Category: Raspberry Pi

Pi-Blaster: Improved Software PWM

Pi-Blaster: Improved Software PWM

What is Pulse-Width Modulation?

Pulse-width modulation (PWM), or pulse-duration modulation (PDM), is a modulation technique that controls the width of the pulse, formally the pulse duration, based on modulator signal information. (More information on Wikipedia)

PWM on the Raspberry Pi

Without an external DAC circuit, getting PWM signals out of multiple pins on the Raspberry Pi can only be achieved by software (thus, the terms software pwm / soft pwm / bitbanging), switching the pins high and low at precisely controlled time intervals.

While having its own limitations, this technique might prove itself satisfactory for projects that do not require perfect signals (i.e. servos). But even then, in a situation where time is of the essence, any piece of software of that kind becomes useless in the face of Pi’s limited CPU resources. As this solution would run simultaneously along with other processes, one cannot entirely rely on the clock cycles needed to switch the state of the pins at exactly the right time.

The Pi-Blaster Project

And this is where Thomas Sarlandie‘s excellent Pi-Blaster comes into play. Just like it’s ancestor, ServoBlaster, it cleverly offloads the task of switching the pins to the direct memory access (DMA) controller. The technique used is extremely efficient: does not use the CPU and gives very stable pulses. I would call it a hybrid PWM solution since it’s basically software that uses some other hardware to get the job done.


sudo apt-get install autoconf

To start pi-blaster and have it relaunched automatically on every reboot:

sudo make install

If you ever need to stop pi-blaster and prevent it from starting automatically on the next reboot:

sudo make uninstall

How to use

Pi-Blaster creates a special FIFO file in /dev/pi-blaster. Any application on your Raspberry Pi can write to it (this means that only pi-blaster needs to be root, your application can run as a normal user).

Important: when using pi-blaster, the GPIO pins you send to it are configured as output.

To set the value of a PIN, you write a command to /dev/pi-blaster in the form <GPIOPinName>=<value> where <value> must be a number between 0 and 1 (included).

For a short example, this is how we set GPIO pin 17 to a PWM of 70%:

echo "17=0.7" > /dev/pi-blaster

More information on the available options, usage examples and other articles is available on the Pi-Blaster project page on github. I’m sure the entire RPi community shares my endless gratitude towards the guys who made it all possible, Thomas Sarlandie and Richard Hirst.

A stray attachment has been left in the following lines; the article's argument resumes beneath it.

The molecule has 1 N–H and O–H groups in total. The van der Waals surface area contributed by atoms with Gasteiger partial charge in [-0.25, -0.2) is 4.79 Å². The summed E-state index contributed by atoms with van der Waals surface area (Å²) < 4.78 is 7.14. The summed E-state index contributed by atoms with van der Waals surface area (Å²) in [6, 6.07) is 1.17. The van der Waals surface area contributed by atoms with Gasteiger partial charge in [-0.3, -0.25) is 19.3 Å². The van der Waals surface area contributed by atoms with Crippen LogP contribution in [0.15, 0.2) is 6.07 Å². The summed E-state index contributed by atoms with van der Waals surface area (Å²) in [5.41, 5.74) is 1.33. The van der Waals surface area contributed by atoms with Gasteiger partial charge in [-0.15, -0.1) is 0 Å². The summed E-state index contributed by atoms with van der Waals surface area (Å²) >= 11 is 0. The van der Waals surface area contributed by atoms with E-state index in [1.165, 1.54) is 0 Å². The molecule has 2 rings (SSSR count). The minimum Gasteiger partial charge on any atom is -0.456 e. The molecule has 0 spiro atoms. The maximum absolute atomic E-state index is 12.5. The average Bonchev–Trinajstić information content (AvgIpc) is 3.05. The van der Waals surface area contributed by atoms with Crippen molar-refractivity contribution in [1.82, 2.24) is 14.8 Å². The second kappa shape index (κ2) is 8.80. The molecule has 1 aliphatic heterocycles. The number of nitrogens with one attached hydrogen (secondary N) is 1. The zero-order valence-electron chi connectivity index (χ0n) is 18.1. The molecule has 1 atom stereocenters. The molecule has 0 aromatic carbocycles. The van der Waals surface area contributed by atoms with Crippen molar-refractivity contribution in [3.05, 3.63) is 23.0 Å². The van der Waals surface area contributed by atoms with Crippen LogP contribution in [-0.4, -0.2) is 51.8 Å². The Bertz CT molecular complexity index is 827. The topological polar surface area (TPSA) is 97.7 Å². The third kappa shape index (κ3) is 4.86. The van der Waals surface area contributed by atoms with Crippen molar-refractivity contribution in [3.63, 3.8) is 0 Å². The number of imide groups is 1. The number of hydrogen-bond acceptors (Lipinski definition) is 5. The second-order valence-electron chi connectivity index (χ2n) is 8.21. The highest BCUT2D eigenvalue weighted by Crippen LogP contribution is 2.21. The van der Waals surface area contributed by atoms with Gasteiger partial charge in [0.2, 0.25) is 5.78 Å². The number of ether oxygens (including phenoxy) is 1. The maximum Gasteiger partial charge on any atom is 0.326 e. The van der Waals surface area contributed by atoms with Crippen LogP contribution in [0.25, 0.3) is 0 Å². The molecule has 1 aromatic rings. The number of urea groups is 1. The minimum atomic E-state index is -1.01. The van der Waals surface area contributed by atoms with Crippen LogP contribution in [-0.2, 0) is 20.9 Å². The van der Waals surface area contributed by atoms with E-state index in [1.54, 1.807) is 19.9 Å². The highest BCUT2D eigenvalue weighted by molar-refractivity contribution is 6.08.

Raspberry Pi [R2] + Extension Board V2.1 Pinout

Raspberry Pi [R2] + Extension Board V2.1 Pinout

This post came into existence because everytime I do something on my RPi (Model B) and want to check the wiring, I have to look through multiple scattered notes and diagrams, and since the BCM numbering (and all the others for that matter) is a pain in the ass, I managed to put them all together into one unified diagram to rule them all. 

Raspberry Pi Model B (R2) Pinout

The picture is pretty self-explanatory and should speak for itself, but just to clarify: this is a Raspberry Pi Model B (R2) and a Raspberry-Pi-GPIO Extension Board V2.1 expansion board that I got off eBay and couldn’t find the pinout for. The diagram describes the BCM/GPIO pin numbering and I also included the specs for Rev. 1 on the expansion board (just in case).

Thing is the Model B+ came out to replace the original Model B in July 2014 and while, compared to its predecessor, it has:

  • More GPIO: The GPIO header has grown to 40 pins, while retaining the same pinout for the first 26 pins as the Model B
  • More USB: 4 USB 2.0 ports, compared to 2 on the Model B, and better hotplug and overcurrent behaviour
  • Micro SD: The old friction-fit SD card socket has been replaced with a much nicer push-push micro SD version
  • Lower power consumption: By replacing linear regulators with switching ones, it gets a reduced power consumption by between 0.5W and 1W
  • Better audio: The audio circuit incorporates a dedicated low-noise power supply
  • Neater form factor: They have aligned the USB connectors with the board edge, moved composite video onto the 3.5mm jack, and added four squarely-placed mounting holes

I’m not likely to get one just yet, since my old one is still sufficient enough. For more information on the matter you can check out the official page on and a whole bunch of other great articles from Raspberry Pi Spy.